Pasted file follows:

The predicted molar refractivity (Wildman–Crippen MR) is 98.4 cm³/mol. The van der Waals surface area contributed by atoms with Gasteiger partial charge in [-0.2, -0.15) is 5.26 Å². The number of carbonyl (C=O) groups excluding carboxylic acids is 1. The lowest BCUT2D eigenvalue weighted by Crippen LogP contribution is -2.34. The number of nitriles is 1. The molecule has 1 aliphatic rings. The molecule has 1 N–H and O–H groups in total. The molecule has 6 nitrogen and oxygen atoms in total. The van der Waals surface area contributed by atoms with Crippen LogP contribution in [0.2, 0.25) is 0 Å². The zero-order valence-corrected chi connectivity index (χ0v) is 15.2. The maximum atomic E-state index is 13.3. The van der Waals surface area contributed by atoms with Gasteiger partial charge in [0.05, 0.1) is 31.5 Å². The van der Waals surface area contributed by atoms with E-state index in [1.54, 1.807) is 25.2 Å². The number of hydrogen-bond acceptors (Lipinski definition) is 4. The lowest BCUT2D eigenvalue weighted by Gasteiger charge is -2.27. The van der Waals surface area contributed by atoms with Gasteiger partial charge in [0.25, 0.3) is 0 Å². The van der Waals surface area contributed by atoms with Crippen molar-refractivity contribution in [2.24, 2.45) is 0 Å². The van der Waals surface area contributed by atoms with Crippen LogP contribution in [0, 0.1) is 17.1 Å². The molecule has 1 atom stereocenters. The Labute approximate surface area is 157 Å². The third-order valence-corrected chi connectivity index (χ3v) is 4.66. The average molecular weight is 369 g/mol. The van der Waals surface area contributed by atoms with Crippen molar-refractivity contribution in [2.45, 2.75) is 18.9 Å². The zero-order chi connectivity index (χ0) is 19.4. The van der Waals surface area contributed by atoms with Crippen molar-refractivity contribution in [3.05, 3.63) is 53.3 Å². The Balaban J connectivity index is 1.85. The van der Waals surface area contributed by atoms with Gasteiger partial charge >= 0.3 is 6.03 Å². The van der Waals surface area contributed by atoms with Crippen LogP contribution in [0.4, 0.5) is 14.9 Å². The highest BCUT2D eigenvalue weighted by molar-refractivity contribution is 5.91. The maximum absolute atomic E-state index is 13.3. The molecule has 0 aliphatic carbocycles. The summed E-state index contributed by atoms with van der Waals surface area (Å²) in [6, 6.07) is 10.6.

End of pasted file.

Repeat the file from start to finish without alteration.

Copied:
The predicted molar refractivity (Wildman–Crippen MR) is 98.4 cm³/mol. The van der Waals surface area contributed by atoms with Gasteiger partial charge in [-0.2, -0.15) is 5.26 Å². The number of carbonyl (C=O) groups excluding carboxylic acids is 1. The lowest BCUT2D eigenvalue weighted by Crippen LogP contribution is -2.34. The number of nitriles is 1. The molecule has 1 aliphatic rings. The molecule has 1 N–H and O–H groups in total. The molecule has 6 nitrogen and oxygen atoms in total. The van der Waals surface area contributed by atoms with Crippen LogP contribution in [0.2, 0.25) is 0 Å². The zero-order valence-corrected chi connectivity index (χ0v) is 15.2. The maximum atomic E-state index is 13.3. The van der Waals surface area contributed by atoms with Gasteiger partial charge in [0.05, 0.1) is 31.5 Å². The van der Waals surface area contributed by atoms with E-state index in [1.54, 1.807) is 25.2 Å². The number of hydrogen-bond acceptors (Lipinski definition) is 4. The lowest BCUT2D eigenvalue weighted by Gasteiger charge is -2.27. The van der Waals surface area contributed by atoms with Gasteiger partial charge in [0.25, 0.3) is 0 Å². The van der Waals surface area contributed by atoms with Crippen molar-refractivity contribution in [2.24, 2.45) is 0 Å². The van der Waals surface area contributed by atoms with Crippen LogP contribution in [0, 0.1) is 17.1 Å². The molecule has 1 atom stereocenters. The Labute approximate surface area is 157 Å². The third-order valence-corrected chi connectivity index (χ3v) is 4.66. The average molecular weight is 369 g/mol. The van der Waals surface area contributed by atoms with Crippen molar-refractivity contribution in [2.45, 2.75) is 18.9 Å². The zero-order chi connectivity index (χ0) is 19.4. The van der Waals surface area contributed by atoms with Crippen molar-refractivity contribution in [3.05, 3.63) is 53.3 Å². The Balaban J connectivity index is 1.85. The van der Waals surface area contributed by atoms with Gasteiger partial charge >= 0.3 is 6.03 Å². The van der Waals surface area contributed by atoms with Crippen LogP contribution in [0.4, 0.5) is 14.9 Å². The highest BCUT2D eigenvalue weighted by molar-refractivity contribution is 5.91. The maximum absolute atomic E-state index is 13.3. The molecule has 0 aliphatic carbocycles. The summed E-state index contributed by atoms with van der Waals surface area (Å²) in [6, 6.07) is 10.6.